On the other hand, doodling has been considered a good way of dipping into the unconscious mind where lie the hidden resources for human creativity, waiting to be unleashed (see e.g. Read 1997). This might catch aptly the point of doodling for the likes of Jekse, my Chilean graffiti friend to whom doodles appear to function as the first stages of sketching new characters in his black book (see the blackbooks).
To the design students in the Pontificia Universidad Javeriana, doodling must have a bit similar function as to Jekse: the very first sign of their emerging visual ideas and of their urge to begin shaping them already while listening to a lecture or discussing with their peers. They had been permitted – and, as Maria told us, even encouraged – to cover the big tables in the middle of the workshop classroom with their scribbles. Against what I was obviously used to as a Finn I found it remarkable and inspiring that these thoroughly doodled tables had been purposely left there to stand out from the otherwise tidy order of the Jesuit institution as reminders of and invitations to creative freedom.
If a piece of classroom furniture was “vandalized” into such a state in a Finnish school, it would probably be considered unusable and, if the culprit was caught, either he/she or his/her parents would be sanctioned in some way, albeit the damage caused to the school furniture by carving, scratching or drawing might differ in respect to the cost of repairs. Any willful, even if barely visible, penciled notes on the desk surface are also forbidden – after all, they might be written there in preparation to cheat in a coming exam. For some reason this intolerance reminds me of the “zero tolerance” campaign against graffiti in Finland…
Nevertheless, I would not be surprised to hear that similar activities were going on in today’s classrooms. I know for sure that countless children and young after me, including my daughter, have been doodling and scribbling besides their school books and notebooks also in calendars, pencil boxes, rulers, finger nails, arms or almost anything available when overtaken by the urge, even their pulpits and desks. In 2002 a Finnish student wrote about drawing in a web discussion:
“On high school lessons I draw all sorts of comical heads and faces etc. Especially the chemistry course has turned almost solely into drawing. A few years ago some of my drawings were published in Mad. I have got nine and ten (the best grades) in art, my average in high school was 9,75. Our art teacher was a bit strange, but it does not matter, because I have got good marks anyway.” (“Suoraluotain” 26.09.2002)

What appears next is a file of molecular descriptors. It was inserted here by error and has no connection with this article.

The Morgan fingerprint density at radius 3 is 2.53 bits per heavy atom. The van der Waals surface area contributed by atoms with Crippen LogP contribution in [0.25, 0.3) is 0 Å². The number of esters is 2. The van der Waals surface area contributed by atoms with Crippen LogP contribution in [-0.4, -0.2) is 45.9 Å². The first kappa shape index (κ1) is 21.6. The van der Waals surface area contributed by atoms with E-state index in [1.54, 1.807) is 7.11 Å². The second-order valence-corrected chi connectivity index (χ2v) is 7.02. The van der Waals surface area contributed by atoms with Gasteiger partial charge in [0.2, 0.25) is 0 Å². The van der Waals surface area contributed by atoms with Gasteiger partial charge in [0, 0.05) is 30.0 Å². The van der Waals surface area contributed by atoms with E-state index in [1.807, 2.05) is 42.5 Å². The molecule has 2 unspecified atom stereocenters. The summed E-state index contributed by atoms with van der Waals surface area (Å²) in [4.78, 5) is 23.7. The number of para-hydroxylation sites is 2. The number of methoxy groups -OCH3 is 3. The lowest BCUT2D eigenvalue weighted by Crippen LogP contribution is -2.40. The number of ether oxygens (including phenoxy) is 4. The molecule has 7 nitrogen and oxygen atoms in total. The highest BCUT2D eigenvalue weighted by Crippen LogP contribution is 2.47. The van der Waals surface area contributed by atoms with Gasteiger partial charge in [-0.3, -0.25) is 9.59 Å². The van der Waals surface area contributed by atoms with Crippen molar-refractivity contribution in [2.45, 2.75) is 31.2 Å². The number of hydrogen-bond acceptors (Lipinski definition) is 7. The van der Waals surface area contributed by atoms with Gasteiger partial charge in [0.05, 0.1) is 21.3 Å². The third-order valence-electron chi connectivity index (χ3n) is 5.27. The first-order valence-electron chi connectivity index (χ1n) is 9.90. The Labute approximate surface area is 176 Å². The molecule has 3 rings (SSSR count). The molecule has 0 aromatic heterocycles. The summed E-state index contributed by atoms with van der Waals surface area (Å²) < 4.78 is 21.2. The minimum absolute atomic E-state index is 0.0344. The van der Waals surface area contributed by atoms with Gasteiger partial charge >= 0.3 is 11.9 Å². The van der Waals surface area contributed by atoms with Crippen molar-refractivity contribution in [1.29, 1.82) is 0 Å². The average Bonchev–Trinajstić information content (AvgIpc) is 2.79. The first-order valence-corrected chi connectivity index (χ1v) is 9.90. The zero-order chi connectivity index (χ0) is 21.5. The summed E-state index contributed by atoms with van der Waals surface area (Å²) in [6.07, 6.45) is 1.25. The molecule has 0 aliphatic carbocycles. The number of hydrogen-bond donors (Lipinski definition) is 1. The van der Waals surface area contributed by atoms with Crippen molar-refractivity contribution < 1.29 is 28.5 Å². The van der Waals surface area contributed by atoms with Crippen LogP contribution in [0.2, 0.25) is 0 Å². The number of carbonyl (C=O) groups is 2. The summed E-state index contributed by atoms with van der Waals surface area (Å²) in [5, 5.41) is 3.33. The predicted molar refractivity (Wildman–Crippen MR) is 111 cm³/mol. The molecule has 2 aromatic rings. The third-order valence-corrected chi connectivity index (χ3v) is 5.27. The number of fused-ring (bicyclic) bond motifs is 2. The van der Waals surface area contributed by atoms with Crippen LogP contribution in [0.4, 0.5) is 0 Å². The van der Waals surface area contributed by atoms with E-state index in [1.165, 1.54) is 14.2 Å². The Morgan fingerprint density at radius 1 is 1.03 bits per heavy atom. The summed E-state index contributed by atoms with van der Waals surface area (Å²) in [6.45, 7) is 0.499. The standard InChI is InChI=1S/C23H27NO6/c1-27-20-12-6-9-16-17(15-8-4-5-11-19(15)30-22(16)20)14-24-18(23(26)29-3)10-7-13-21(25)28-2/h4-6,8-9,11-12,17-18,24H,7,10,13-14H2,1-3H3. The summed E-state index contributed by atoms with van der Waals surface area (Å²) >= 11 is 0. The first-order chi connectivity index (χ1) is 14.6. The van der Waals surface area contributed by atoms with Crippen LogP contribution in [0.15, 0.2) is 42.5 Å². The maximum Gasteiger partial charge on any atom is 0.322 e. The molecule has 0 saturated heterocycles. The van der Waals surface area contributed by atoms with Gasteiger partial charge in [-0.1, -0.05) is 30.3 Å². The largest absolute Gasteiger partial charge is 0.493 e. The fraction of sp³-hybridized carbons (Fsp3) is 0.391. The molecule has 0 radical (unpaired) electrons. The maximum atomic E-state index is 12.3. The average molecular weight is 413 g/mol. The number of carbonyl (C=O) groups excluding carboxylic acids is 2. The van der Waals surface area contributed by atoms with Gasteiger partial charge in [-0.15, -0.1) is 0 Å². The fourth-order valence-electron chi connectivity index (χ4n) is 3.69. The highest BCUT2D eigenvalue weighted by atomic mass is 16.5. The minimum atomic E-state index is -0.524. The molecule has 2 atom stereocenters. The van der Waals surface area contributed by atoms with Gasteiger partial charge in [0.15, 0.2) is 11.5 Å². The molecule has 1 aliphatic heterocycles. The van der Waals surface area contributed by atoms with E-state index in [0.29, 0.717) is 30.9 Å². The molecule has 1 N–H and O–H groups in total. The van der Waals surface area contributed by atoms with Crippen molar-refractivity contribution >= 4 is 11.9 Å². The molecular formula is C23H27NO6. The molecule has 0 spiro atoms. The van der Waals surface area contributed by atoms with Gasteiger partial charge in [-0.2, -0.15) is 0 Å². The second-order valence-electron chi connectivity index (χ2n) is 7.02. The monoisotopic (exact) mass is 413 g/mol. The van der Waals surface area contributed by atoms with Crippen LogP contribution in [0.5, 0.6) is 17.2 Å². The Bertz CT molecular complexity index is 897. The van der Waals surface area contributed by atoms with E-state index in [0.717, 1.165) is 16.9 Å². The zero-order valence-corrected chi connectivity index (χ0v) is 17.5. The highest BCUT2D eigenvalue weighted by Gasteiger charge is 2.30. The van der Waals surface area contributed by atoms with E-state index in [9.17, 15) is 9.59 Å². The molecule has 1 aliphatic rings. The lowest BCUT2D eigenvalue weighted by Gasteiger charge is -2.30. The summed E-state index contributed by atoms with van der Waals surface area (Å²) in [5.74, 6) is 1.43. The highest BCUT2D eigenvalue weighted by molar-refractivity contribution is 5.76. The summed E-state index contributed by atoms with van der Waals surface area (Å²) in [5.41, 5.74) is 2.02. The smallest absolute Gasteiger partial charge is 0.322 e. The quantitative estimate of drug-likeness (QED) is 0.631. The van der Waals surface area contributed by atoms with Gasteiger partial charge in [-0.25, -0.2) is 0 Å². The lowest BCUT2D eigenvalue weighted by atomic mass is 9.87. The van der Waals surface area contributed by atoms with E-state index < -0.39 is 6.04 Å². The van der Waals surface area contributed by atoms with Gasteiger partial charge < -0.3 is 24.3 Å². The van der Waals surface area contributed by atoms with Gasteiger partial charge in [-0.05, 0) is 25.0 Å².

Informed by the artistic aptitude and passion that “Suoraluotain” as well as Jekse, Cines, my daughter Tessa, many of my ex students, and probably also the design students of Universidad Javeriana possess and display – after all, they have chosen to study art and design – I suggest that yet another educationally significant effect concomitant to incessant doodling is that it improves technical skills needed in fluent image making.
Here are all the previous and a few more examples of doodles from Javeriana and my children:
Andrade, Jackie 2010. What Does Doodling do? Applied Cognitive Psychology 24: 100–106.
Read, J.L. 1997. Doodling as a Creative Process. On Enchanted Mind; http://www.enchantedmind.com/html/creativity/techniques/art_of_doodling.html (retrieved 18.12.2013)
“Suoraluotain” 26.09.2002 on Bassomedia discussion; http://www.basso.fi/keskustelu/yleinen-keskustelu/piirtaminen/45/ (retrieved 17.12.2013)
Wikipedia: Doodle; http://en.wikipedia.org/wiki/Doodle (retrieved 19.12.2013)
I found a nice book about doodles one day in our school library. It was just page after page of doodles from random young artists. I thought some of them were ready to be framed and put on the wall as they were.